One of the most famous Jazz choreographers of all time who created iconically provocative dances for Broadway musicals such as Cabaret and Chicago.
With an ability to flawlessly blend the clean lines of Ballet, visceral strength of Modern dance, and rhythmic isolations of Jazz, Beatty became a popular figure in both the Ballet and Jazz communities.
Frequently called one of Hollywood’s greatest dancers, Charisse’s sensual way of executing Jazz choreography captivated audiences throughout the 40s and 50s.
Pat celebrates Jazz origins in the present day by choreographing works that focus on the interplay between live Jazz music and imaginative storytelling.
To get a well-rounded and authentic learning experience, it's important to honor each stage in the story of Jazz dance.
In-person or online classes are a great place to start, as you can learn the basic techniques, step-by-step.
Search for in-person or online classes with queries like “online jazz dance class” or “jazz dance class near me” –– then, look for classes that mention traditional moves like the ones outlined in this article.
Carefully read the class descriptions or chat with the instructor ahead of time if possible! Once you find a class that teaches the authentic moves, you should narrow down your search by looking for instructors who teach the history of those moves too.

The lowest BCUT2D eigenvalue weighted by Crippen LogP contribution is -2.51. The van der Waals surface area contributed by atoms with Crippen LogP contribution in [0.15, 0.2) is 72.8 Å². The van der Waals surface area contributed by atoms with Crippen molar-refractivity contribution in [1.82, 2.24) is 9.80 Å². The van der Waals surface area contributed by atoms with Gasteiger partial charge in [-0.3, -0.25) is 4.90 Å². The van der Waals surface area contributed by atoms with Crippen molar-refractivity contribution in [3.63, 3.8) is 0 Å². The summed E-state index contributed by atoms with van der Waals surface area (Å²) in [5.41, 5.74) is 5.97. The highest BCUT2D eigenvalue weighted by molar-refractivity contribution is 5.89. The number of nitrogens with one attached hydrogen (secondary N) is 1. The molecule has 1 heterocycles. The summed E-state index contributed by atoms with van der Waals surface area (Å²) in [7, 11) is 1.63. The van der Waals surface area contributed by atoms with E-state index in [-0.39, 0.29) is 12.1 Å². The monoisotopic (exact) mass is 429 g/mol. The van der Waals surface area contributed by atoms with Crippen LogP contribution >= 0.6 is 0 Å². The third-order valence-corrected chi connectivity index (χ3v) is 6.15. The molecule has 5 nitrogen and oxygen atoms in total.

For example, in STEEZY’s online “Intro to Jazz” program, Jason Myhre (Loyola Marymount Jazz Dance Director, EDGE Performing Arts Center) and Laura Ann Smyth (Regina Klenjoski Dance Company, JazzAntiqua Dance) start every class with a quote from a Jazz dance icon, to help you set your intentions and improve your performance skills.
For your Jazz dance class, you shouldn’t need any special equipment or pre-requisite training.
Comfortable, breathable clothing is best, and Jazz shoes/sneakers or non-restrictive running shoes are perfect for dancing on hard floors.
If you’re dancing in a carpeted space at home, bare feet will work too!
Just make sure you have about 6ft by 6ft of space so you can kick, jump, and turn with ease.
Lastly, keep in mind that Jazz dance requires technical skill and practice, but the best Jazz dancers are the ones who approach it with soul and spirit.
“Sometimes, I have a dancer in my class who gets every single move perfectly, but the emotion isn’t there. Even if you can’t put your finger on why, you can tell that they aren’t connecting with the story or the emotion captured by the song. But then, another student will mess up a kick or forget to point their toe, and it doesn’t even matter. You can see that they are so invested in the performance and telling a story with their body that you end up watching them from the edge of your seat.” – Jason Myhre, STEEZY Jazz Program Advisor